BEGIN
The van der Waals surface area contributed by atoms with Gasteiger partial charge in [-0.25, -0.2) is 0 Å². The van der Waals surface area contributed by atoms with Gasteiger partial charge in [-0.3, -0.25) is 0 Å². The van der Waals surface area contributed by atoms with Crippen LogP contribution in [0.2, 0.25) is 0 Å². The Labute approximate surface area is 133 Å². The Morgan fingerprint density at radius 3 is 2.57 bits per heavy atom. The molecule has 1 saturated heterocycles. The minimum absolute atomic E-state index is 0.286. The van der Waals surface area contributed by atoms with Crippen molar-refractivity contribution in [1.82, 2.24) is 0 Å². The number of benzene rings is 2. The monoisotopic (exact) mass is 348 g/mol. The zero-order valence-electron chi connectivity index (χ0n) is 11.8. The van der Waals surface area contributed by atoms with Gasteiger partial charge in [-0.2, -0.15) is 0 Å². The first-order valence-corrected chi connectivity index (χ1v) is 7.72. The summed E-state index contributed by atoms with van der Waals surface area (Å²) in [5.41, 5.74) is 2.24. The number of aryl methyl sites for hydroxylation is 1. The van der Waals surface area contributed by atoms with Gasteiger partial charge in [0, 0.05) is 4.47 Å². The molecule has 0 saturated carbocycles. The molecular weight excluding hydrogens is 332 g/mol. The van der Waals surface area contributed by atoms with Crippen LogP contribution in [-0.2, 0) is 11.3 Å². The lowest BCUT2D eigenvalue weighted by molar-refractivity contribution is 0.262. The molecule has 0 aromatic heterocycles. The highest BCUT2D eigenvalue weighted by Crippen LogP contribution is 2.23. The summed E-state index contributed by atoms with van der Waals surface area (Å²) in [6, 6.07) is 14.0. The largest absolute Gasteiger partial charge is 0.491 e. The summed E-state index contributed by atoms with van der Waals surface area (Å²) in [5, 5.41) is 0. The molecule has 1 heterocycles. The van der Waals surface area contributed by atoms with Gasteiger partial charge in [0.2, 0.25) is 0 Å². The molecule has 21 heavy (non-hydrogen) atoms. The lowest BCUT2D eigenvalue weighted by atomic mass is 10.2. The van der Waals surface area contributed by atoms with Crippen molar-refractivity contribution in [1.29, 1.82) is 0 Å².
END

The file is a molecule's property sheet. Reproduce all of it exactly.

The van der Waals surface area contributed by atoms with Gasteiger partial charge in [-0.25, -0.2) is 0 Å². The van der Waals surface area contributed by atoms with Gasteiger partial charge in [-0.3, -0.25) is 0 Å². The van der Waals surface area contributed by atoms with Crippen LogP contribution in [0.2, 0.25) is 0 Å². The Labute approximate surface area is 133 Å². The Morgan fingerprint density at radius 3 is 2.57 bits per heavy atom. The molecule has 1 saturated heterocycles. The minimum absolute atomic E-state index is 0.286. The van der Waals surface area contributed by atoms with Crippen molar-refractivity contribution in [1.82, 2.24) is 0 Å². The number of benzene rings is 2. The monoisotopic (exact) mass is 348 g/mol. The zero-order valence-electron chi connectivity index (χ0n) is 11.8. The van der Waals surface area contributed by atoms with Gasteiger partial charge in [-0.2, -0.15) is 0 Å². The first-order valence-corrected chi connectivity index (χ1v) is 7.72. The summed E-state index contributed by atoms with van der Waals surface area (Å²) in [5.41, 5.74) is 2.24. The number of aryl methyl sites for hydroxylation is 1. The van der Waals surface area contributed by atoms with Gasteiger partial charge in [0, 0.05) is 4.47 Å². The molecule has 0 saturated carbocycles. The molecular weight excluding hydrogens is 332 g/mol. The van der Waals surface area contributed by atoms with Crippen LogP contribution in [-0.2, 0) is 11.3 Å². The lowest BCUT2D eigenvalue weighted by molar-refractivity contribution is 0.262. The molecule has 0 aromatic heterocycles. The highest BCUT2D eigenvalue weighted by Crippen LogP contribution is 2.23. The summed E-state index contributed by atoms with van der Waals surface area (Å²) in [6, 6.07) is 14.0. The largest absolute Gasteiger partial charge is 0.491 e. The summed E-state index contributed by atoms with van der Waals surface area (Å²) in [5, 5.41) is 0. The molecule has 1 heterocycles. The van der Waals surface area contributed by atoms with Gasteiger partial charge in [0.2, 0.25) is 0 Å². The molecule has 21 heavy (non-hydrogen) atoms. The lowest BCUT2D eigenvalue weighted by atomic mass is 10.2. The van der Waals surface area contributed by atoms with Crippen molar-refractivity contribution in [1.29, 1.82) is 0 Å².